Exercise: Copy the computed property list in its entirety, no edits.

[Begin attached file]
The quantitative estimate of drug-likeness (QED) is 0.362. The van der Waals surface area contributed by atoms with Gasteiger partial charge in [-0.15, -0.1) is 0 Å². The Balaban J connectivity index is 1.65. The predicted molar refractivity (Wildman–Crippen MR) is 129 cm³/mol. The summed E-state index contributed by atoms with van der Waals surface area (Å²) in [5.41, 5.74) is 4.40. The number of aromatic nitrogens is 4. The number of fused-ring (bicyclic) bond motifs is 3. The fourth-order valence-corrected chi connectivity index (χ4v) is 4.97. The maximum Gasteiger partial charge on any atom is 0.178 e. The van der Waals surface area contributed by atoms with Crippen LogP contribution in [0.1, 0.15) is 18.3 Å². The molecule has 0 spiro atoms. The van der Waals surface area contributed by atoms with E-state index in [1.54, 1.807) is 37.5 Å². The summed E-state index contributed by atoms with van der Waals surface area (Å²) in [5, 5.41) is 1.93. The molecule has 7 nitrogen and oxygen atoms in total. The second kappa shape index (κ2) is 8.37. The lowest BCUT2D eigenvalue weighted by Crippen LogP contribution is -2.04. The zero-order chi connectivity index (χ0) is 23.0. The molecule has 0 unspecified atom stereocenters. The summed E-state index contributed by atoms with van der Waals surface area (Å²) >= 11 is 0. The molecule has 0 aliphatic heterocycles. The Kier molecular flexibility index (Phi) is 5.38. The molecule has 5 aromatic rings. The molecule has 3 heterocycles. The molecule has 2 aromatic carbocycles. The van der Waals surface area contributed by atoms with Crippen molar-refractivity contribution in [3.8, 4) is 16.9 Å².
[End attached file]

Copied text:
The quantitative estimate of drug-likeness (QED) is 0.362. The van der Waals surface area contributed by atoms with Gasteiger partial charge in [-0.15, -0.1) is 0 Å². The Balaban J connectivity index is 1.65. The predicted molar refractivity (Wildman–Crippen MR) is 129 cm³/mol. The summed E-state index contributed by atoms with van der Waals surface area (Å²) in [5.41, 5.74) is 4.40. The number of aromatic nitrogens is 4. The number of fused-ring (bicyclic) bond motifs is 3. The fourth-order valence-corrected chi connectivity index (χ4v) is 4.97. The maximum Gasteiger partial charge on any atom is 0.178 e. The van der Waals surface area contributed by atoms with Crippen LogP contribution in [0.1, 0.15) is 18.3 Å². The molecule has 0 spiro atoms. The van der Waals surface area contributed by atoms with E-state index in [1.54, 1.807) is 37.5 Å². The summed E-state index contributed by atoms with van der Waals surface area (Å²) in [5, 5.41) is 1.93. The molecule has 7 nitrogen and oxygen atoms in total. The second kappa shape index (κ2) is 8.37. The lowest BCUT2D eigenvalue weighted by Crippen LogP contribution is -2.04. The zero-order chi connectivity index (χ0) is 23.0. The molecule has 0 unspecified atom stereocenters. The summed E-state index contributed by atoms with van der Waals surface area (Å²) >= 11 is 0. The molecule has 0 aliphatic heterocycles. The Kier molecular flexibility index (Phi) is 5.38. The molecule has 5 aromatic rings. The molecule has 3 heterocycles. The molecule has 2 aromatic carbocycles. The van der Waals surface area contributed by atoms with Crippen molar-refractivity contribution in [3.8, 4) is 16.9 Å².